Everything Everything – A Fever Dream
I’m kicking myself for not knowing about these guys until they were on album #4. Their highly danceable band of rock with occasional “math-y” rhythmic tricks, falsetto vocals, and politically-charged lyrics brings together a lot of the things I love about bands like Doves, TV on the Radio, and The Temper Trap, just to name a few. This thing shot up to the upper echelons of my “Best of 2017” so far list, and you can probably expect to see it high up in my year-end countdown. (First I need to get a full review of it posted. That’s coming soon… I hope.)
Japanese Breakfast – Soft Sounds From Another Planet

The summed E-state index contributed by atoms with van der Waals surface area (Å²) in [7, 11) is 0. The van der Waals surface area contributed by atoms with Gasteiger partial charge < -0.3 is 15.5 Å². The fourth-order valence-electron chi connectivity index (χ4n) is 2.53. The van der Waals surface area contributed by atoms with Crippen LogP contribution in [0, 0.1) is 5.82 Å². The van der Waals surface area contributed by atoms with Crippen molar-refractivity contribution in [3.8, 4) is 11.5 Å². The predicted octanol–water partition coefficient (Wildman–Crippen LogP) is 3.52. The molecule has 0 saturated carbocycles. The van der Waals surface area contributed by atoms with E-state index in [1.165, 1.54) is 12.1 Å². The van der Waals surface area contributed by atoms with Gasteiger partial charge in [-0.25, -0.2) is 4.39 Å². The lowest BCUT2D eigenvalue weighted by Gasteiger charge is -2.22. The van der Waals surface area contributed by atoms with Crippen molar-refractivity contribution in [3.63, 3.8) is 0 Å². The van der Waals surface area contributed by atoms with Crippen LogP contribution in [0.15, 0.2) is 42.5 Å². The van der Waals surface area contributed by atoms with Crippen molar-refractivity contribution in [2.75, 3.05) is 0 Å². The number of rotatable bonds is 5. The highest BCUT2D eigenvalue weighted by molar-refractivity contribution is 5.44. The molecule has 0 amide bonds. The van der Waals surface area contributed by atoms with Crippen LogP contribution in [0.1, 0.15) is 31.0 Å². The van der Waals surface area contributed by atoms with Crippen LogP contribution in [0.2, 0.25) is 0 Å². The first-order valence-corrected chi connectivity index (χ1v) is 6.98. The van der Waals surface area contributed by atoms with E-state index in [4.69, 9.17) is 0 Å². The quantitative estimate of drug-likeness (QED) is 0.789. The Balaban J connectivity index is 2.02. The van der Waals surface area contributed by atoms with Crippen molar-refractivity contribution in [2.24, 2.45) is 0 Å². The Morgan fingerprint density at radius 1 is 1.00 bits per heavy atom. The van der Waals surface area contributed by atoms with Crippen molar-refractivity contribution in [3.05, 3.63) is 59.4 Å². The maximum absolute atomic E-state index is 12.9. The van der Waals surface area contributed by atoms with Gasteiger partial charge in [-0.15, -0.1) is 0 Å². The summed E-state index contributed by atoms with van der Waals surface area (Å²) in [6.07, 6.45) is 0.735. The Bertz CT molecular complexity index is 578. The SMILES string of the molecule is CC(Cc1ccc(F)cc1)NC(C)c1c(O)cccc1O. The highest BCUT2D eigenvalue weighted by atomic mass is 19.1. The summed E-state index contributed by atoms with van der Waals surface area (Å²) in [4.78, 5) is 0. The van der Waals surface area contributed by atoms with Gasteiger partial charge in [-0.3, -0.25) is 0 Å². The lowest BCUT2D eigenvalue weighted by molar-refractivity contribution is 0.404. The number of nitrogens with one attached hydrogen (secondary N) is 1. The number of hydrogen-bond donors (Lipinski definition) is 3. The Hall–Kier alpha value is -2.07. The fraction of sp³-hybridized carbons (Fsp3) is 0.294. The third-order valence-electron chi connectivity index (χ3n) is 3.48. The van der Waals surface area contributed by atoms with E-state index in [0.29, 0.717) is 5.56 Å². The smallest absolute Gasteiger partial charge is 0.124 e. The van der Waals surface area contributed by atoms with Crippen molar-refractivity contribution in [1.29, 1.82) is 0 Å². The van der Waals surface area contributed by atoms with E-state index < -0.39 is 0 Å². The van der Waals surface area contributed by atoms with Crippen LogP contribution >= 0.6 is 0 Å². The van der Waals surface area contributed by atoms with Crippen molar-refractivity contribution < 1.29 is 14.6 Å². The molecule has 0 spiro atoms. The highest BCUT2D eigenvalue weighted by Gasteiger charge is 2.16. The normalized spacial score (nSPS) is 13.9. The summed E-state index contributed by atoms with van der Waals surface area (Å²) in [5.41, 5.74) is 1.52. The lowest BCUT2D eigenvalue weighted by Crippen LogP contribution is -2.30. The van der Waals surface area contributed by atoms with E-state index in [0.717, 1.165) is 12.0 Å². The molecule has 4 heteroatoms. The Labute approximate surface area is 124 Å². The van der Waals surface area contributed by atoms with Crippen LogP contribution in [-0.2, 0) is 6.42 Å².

Japanese Breakfast is the solo project of Korean-American musician Michelle Zauner. Nothing about it sounds particularly Japanese (or for that matter, Korean), but she did start the project with the intent of influencing more Asian-Americans to write and record their own music. Admittedly I stumbled across her music simply because of the name – a friend found it on Spotify when looking for “Japanese” music to play in the background we played a board game set in the country. What her music does sound like to me is a lot of the breathy, meditative indie folk/pop from the 90s – probably the kind of thing that would have piqued my curiosity at the time, but that seems a bit old hat to me now. There are some really interesting sonic textures in a few of the songs, due to her doing something atonal with the guitar, using Auto-tune and spoken word vocals on a song, or bringing in some bits of baroque instrumentation to help set a few tracks apart from the otherwise straightforward, mid-tempo ambient coffeehouse style that seems to be her default. It’s hard me to stay focused throughout this album due to the samey nature of several songs toward the end, and the way her voice wavers back and forth between soft and dreamy and honestly kind of grating.